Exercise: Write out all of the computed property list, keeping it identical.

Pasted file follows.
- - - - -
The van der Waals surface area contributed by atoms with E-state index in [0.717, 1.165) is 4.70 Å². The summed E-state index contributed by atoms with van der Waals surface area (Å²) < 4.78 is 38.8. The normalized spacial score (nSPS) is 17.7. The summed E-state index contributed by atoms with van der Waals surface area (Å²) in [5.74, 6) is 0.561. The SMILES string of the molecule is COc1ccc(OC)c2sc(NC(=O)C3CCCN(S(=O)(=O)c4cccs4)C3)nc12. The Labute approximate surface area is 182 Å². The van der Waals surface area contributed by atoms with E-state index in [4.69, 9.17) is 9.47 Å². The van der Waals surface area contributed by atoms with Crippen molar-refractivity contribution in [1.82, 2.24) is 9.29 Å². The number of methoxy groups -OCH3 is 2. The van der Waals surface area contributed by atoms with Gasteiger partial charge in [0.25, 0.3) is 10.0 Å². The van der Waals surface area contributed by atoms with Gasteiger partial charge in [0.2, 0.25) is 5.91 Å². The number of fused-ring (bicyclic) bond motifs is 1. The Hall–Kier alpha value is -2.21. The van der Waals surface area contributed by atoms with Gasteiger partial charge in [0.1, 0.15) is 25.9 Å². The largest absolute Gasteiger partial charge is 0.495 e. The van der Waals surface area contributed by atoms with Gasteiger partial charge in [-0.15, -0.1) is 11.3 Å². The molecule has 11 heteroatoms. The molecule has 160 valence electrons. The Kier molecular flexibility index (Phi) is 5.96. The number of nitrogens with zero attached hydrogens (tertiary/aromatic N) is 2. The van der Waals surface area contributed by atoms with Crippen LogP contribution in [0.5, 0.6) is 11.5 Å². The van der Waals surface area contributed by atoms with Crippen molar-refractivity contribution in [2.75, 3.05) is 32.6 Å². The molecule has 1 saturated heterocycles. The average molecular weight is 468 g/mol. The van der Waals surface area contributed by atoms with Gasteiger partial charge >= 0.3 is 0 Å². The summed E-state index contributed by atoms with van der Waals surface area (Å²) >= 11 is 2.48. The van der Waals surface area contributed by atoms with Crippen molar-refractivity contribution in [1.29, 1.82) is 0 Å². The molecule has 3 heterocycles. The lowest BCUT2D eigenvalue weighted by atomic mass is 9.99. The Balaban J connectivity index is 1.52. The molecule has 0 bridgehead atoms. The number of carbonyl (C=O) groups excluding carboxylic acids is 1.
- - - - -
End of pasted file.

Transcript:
The van der Waals surface area contributed by atoms with E-state index in [0.717, 1.165) is 4.70 Å². The summed E-state index contributed by atoms with van der Waals surface area (Å²) < 4.78 is 38.8. The normalized spacial score (nSPS) is 17.7. The summed E-state index contributed by atoms with van der Waals surface area (Å²) in [5.74, 6) is 0.561. The SMILES string of the molecule is COc1ccc(OC)c2sc(NC(=O)C3CCCN(S(=O)(=O)c4cccs4)C3)nc12. The Labute approximate surface area is 182 Å². The van der Waals surface area contributed by atoms with E-state index in [4.69, 9.17) is 9.47 Å². The van der Waals surface area contributed by atoms with Crippen molar-refractivity contribution in [1.82, 2.24) is 9.29 Å². The number of methoxy groups -OCH3 is 2. The van der Waals surface area contributed by atoms with Gasteiger partial charge in [0.25, 0.3) is 10.0 Å². The van der Waals surface area contributed by atoms with Gasteiger partial charge in [0.2, 0.25) is 5.91 Å². The number of fused-ring (bicyclic) bond motifs is 1. The Hall–Kier alpha value is -2.21. The van der Waals surface area contributed by atoms with Gasteiger partial charge in [0.1, 0.15) is 25.9 Å². The largest absolute Gasteiger partial charge is 0.495 e. The van der Waals surface area contributed by atoms with Gasteiger partial charge in [-0.15, -0.1) is 11.3 Å². The molecule has 11 heteroatoms. The molecule has 160 valence electrons. The Kier molecular flexibility index (Phi) is 5.96. The number of nitrogens with zero attached hydrogens (tertiary/aromatic N) is 2. The van der Waals surface area contributed by atoms with Crippen LogP contribution in [0.5, 0.6) is 11.5 Å². The van der Waals surface area contributed by atoms with Crippen molar-refractivity contribution in [2.75, 3.05) is 32.6 Å². The molecule has 1 saturated heterocycles. The average molecular weight is 468 g/mol. The van der Waals surface area contributed by atoms with Gasteiger partial charge >= 0.3 is 0 Å². The summed E-state index contributed by atoms with van der Waals surface area (Å²) >= 11 is 2.48. The van der Waals surface area contributed by atoms with Crippen molar-refractivity contribution in [1.29, 1.82) is 0 Å². The molecule has 3 heterocycles. The lowest BCUT2D eigenvalue weighted by atomic mass is 9.99. The Balaban J connectivity index is 1.52. The molecule has 0 bridgehead atoms. The number of carbonyl (C=O) groups excluding carboxylic acids is 1.